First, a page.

Chicago Marathon Gets A New Course Record

Chicago Marathon Sets Two New Records

The Chicago Marathon had several new records set on its 36th anniversary, including a new course records and the highest number of event participants ever. While there were security concerns about the sports event, with heavily armed officers covering the event, a record 40,230 refused to be deterred.

A new record of 2:03:45 was set by the male division winner, Kenyan Dennis Kimetto. He beat the previous record of 2:04:38, reports Chicago Tribune. Kimetto was followed by two fellow teammates from Kenya to claim the first three finishes. Geoffrey Mutai, who claimed the second finish, also beat the course record with a time of 2:03:52.

Rita Jeptoo, also of Kenya, won the women’s division with a time of 2:19:59, according to ABC News. The Chicago Marathon course record for women stands at the 2002-set time of 2:17:18. Second finish went to Jemima Sumgong Jelegat, from Kenya, with a time of 2:20:48. Russia’s Maria Konovalova took third with her time of 2:22:46.

The wheelchair race was also highly competitive. South Africa’s Ernst Van Dyk took first in the male wheelchair division with a finishing time of 1:30:37. Illinois’ own Tatyana McFadden, from Champaign, claimed first for the female wheelchair division, finishing in 1:42:37.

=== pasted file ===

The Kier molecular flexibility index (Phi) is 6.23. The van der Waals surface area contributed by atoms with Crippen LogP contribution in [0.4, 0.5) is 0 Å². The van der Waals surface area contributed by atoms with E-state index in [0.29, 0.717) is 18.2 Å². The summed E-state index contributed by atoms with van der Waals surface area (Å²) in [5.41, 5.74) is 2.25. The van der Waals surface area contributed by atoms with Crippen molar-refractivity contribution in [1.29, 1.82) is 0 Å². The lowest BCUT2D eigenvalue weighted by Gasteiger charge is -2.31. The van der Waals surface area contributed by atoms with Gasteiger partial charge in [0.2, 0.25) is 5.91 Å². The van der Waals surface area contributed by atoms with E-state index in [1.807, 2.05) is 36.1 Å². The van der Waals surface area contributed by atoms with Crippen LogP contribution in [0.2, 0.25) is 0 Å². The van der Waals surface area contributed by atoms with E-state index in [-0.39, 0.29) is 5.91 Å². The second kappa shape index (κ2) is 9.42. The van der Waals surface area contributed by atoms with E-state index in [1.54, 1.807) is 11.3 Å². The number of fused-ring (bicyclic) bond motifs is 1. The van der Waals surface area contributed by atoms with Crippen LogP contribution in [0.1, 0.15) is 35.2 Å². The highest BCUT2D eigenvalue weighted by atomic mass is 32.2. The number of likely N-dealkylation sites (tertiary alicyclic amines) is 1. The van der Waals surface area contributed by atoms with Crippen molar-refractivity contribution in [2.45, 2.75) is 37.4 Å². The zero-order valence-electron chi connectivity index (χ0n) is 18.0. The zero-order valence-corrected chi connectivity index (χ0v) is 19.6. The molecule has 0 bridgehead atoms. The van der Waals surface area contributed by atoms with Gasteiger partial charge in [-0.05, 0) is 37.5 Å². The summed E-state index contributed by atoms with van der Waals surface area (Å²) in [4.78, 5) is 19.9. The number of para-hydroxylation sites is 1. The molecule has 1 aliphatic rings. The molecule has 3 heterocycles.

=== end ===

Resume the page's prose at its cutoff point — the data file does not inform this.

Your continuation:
Before the marathon began a moment of silence was held to honor the victims of the Boston Marathon bombings. Since those attacks concern around large public events like road races have gotten heightened security. Over a thousand law enforcement and anti-terror agents patrolled the crowds, including officers with bulletproof Homeland Security vests. Helicopters and bomb-sniffing dogs were in use as well.

Despite security concerns the mild weather and pleasant sunshine brought out a record number of runners. Some runners and spectators remarked feeling unconcerned about security problems, reassured by the large police presence.

Though the morning began cool, as noon drew closer some Chicago Marathon runners found themselves struggling with rising temperatures.

[Image via maxhphoto /]